Adopt a policy to eliminate all mercury from your office.  Mercury is a metal used in liquid form in many medical devices, such as sphygmomanometers, thermometers, and thermostats.  Mercury evaporates at room temperature to become a highly toxic gas that causes nerve damage, kidney disease and harm to unborn children.  Take an inventory of your mercury containing devices.   Plan a timetable to rid the office and your homes of mercury-containing devices.  Fluorescent lightbulbs contains mercury:  always discard these safely.  See our “Workbook 1: Energy Efficiency” for more information on bulbs.

Tips for Success

Your Improvement Plan consists of the Action Steps that you choose to adopt for the office.
For each action step:

  • Record the conditions in your office before you start taking action.  For example, do you have complaints about conditions in the office (smells, headache, and nausea); do you have complaints about pests such as ants, cockroaches, or other insects?
  • Establish specific, measurable, date-certain targets for what you want to accomplish such as, ìWe will purchase only green-certified cleaning products by June 1î, or ìWe will always dispose of pharmaceuticals properly by January 1.î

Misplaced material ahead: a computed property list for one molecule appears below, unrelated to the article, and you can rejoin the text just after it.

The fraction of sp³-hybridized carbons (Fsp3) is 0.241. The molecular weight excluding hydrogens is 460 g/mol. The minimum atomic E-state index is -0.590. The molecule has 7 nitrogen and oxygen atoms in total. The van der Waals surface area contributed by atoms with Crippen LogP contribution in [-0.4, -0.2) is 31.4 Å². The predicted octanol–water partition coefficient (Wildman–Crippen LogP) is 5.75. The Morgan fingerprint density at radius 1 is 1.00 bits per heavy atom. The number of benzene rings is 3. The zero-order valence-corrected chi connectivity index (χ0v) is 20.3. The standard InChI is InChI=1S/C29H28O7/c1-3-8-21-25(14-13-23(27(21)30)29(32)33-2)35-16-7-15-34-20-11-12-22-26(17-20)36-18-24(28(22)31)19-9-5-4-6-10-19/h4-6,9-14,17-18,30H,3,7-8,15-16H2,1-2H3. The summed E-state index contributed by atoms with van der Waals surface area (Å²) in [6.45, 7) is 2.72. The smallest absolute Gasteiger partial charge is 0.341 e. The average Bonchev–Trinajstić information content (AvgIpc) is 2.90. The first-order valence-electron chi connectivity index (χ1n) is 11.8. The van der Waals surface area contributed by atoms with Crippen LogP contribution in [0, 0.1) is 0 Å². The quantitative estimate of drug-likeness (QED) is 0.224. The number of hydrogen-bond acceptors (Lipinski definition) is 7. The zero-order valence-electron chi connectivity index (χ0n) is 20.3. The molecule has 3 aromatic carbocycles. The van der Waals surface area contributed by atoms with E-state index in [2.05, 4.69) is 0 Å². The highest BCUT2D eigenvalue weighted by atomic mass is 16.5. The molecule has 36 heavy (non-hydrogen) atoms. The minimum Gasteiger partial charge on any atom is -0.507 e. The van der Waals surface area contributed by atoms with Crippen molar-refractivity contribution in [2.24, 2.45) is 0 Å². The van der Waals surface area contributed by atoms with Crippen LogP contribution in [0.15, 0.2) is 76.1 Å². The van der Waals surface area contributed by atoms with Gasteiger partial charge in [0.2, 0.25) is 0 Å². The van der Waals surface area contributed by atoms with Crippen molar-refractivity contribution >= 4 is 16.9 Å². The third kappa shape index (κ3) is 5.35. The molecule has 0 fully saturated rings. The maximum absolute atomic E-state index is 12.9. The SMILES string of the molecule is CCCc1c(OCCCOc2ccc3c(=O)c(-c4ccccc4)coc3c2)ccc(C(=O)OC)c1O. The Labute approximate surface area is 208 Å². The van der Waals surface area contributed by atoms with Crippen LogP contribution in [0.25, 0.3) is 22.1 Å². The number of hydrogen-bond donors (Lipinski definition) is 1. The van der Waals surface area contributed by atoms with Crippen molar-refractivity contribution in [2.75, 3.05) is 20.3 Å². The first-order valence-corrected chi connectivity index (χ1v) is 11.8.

• Agree on a leader for each Action Step.
  • Agree on the responsibilities of each person in the office.
  • If needed, obtain agreement or approval from the office manager or chief executive.
  • Communicate with your office colleagues.  Listen for ideas and try to elicit helpful criticisms.
  • Educate your patients, families & community.   Which ideas could be shared with your own families or with your patients?  Part of the Green Team’s Improvement Plan must include an education plan.  Your waiting room can become a site for education.
  • Reassess the Plan after a reasonable period.

Background Information


  • Chemicals from construction and decorating materials:  Materials used in the construction or decoration of an office may release chemicals called off-gasses that can be harmful or unpleasant for many years.  These construction items include sheetrock, paint, carpets, carpet adhesives, upholstery, furniture finishes, and electronic equipment.
  • Low-level exposure to paint fumes may burn the eyes, nose, throat, and skin; they may cause headaches, dizziness, or nausea. These symptoms are generally mild.  High-level exposure to some paint components, even for a short period of time, can cause severe and lasting impacts such as kidney, liver, or respiratory problems. Some oil-based paints contain formaldehyde and benzene which are carcinogenic, while others contain heavy metals and phthalates that are human and ecosystem toxins.
  • Cleaning Products:  Many cleaning products are irritating to patients.  Some involve hazardous processes in their manufacture, or leave long-term sequelae with their disposal.  The Centers for Disease Control and Prevention has stated that it is not helpful to try to disinfect our offices or all of the surfaces that come in contact with patients.  We often waste time and money with excessive cleaning, and may even inflict harm.  A comprehensive guide to this topic is provided by Hospitals for a Healthy Environment:  here.